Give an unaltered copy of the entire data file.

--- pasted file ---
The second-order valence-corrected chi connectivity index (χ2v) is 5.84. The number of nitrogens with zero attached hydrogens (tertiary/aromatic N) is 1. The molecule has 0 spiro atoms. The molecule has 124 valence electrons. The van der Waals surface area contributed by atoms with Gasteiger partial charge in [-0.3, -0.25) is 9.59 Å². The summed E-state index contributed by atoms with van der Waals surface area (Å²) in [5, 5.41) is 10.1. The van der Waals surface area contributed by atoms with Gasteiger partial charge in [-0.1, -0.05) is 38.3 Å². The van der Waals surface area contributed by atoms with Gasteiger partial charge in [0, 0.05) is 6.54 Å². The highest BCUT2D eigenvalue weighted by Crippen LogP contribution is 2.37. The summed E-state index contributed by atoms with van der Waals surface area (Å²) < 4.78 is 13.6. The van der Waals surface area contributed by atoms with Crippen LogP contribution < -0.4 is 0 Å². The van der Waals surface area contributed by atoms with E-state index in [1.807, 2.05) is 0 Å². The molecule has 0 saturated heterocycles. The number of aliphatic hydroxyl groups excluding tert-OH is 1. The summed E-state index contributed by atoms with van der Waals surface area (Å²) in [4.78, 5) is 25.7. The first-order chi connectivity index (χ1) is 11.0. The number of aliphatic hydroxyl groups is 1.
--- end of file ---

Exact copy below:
The second-order valence-corrected chi connectivity index (χ2v) is 5.84. The number of nitrogens with zero attached hydrogens (tertiary/aromatic N) is 1. The molecule has 0 spiro atoms. The molecule has 124 valence electrons. The van der Waals surface area contributed by atoms with Gasteiger partial charge in [-0.3, -0.25) is 9.59 Å². The summed E-state index contributed by atoms with van der Waals surface area (Å²) in [5, 5.41) is 10.1. The van der Waals surface area contributed by atoms with Gasteiger partial charge in [-0.1, -0.05) is 38.3 Å². The van der Waals surface area contributed by atoms with Gasteiger partial charge in [0, 0.05) is 6.54 Å². The highest BCUT2D eigenvalue weighted by Crippen LogP contribution is 2.37. The summed E-state index contributed by atoms with van der Waals surface area (Å²) < 4.78 is 13.6. The van der Waals surface area contributed by atoms with Crippen LogP contribution < -0.4 is 0 Å². The van der Waals surface area contributed by atoms with E-state index in [1.807, 2.05) is 0 Å². The molecule has 0 saturated heterocycles. The number of aliphatic hydroxyl groups excluding tert-OH is 1. The summed E-state index contributed by atoms with van der Waals surface area (Å²) in [4.78, 5) is 25.7. The first-order chi connectivity index (χ1) is 11.0. The number of aliphatic hydroxyl groups is 1.